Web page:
Britain's aviation regulator said on Friday that Ryanair (RYA.I) had "capitulated" to pressure to inform passengers hit by flight cancellations of their rights, and would keep pushing the airline to fully compensate them.
CAA chief executive Andrew Haines said: "Our job is to protect passengers' rights and ensure that all airlines operating in the United Kingdom are fully compliant with important consumer laws". "While over 99 percent of our 129 million customers will not have been affected by any cancellations or disruptions, we deeply regret any doubt we caused existing customers. about Ryanair's reliability, or the risk of further cancellations", said chief executive Michael O'Leary.
The low-budget airline had been given a deadline of 5pm this evening by the UK's Civil Aviation Authority to correct its compensation policy for passengers.
Ryanair's announcement that it is cancelling 18,000 flights between November and March has understandably evoked the ire of the 400,000 customers affected.
In a statement released today, Ryanair said representatives met with vehicle to ensure that customers are fully aware of their rights and entitlements, including full refunds, or re-accommodation onto other Ryanair flights or other comparable transport options with reimbursement of reasonable out of pocket expenses.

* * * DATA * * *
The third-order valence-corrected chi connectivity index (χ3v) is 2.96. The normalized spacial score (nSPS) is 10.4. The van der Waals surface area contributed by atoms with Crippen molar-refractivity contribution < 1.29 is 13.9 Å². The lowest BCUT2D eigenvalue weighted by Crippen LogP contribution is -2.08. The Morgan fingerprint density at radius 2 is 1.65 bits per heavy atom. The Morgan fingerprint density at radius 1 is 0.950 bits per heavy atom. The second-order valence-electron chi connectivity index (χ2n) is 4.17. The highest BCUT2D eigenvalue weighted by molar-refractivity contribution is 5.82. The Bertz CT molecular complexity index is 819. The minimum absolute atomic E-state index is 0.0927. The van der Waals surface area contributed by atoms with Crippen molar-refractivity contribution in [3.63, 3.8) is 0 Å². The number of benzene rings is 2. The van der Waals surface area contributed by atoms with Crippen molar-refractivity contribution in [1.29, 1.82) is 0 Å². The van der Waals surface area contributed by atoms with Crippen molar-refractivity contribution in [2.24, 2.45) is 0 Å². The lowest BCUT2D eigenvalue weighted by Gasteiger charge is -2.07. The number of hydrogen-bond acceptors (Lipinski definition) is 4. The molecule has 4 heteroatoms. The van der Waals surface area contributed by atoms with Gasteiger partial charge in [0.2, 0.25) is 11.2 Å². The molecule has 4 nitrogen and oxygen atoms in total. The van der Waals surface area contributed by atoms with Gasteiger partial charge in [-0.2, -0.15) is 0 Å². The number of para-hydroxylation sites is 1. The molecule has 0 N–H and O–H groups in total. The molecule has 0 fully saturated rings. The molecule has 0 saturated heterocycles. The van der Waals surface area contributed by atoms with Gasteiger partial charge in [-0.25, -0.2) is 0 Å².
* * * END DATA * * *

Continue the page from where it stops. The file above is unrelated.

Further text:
Despite being caught up in the midst of a major flight cancellation debacle, Ryanair seems adamant on maintaining its place as one of the most competitive airlines when it comes to price.More news: Bali evacuees surge as volcano threat grows
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The regulatory body says it contacted the airline earlier this month for reassurance that customers would be provided with accurate information regarding their rights and entitlements.
If the disrupted flight is their outbound sector, customers will also be offered a full refund of the return sector.
If is not available on the same or next day, they'll be moved to the next available Ryanair flight at a suitable alternative airport. It appears that Ryanair has now capitulated.
The new cancellations include several popular routes used by United Kingdom passengers, such as Stansted to Edinburgh and Glasgow, Gatwick to Belfast, Newcastle to Faro, and Glasgow to Las Palmas.
This press release is displayed on the home page of Ryanair's website from today.
Victoria Moores, European Bureau Chief of Air Transport World, said the reputation damage of the cancellation saga will ripple well beyond Ryanair: "It's going to affect other carriers negatively".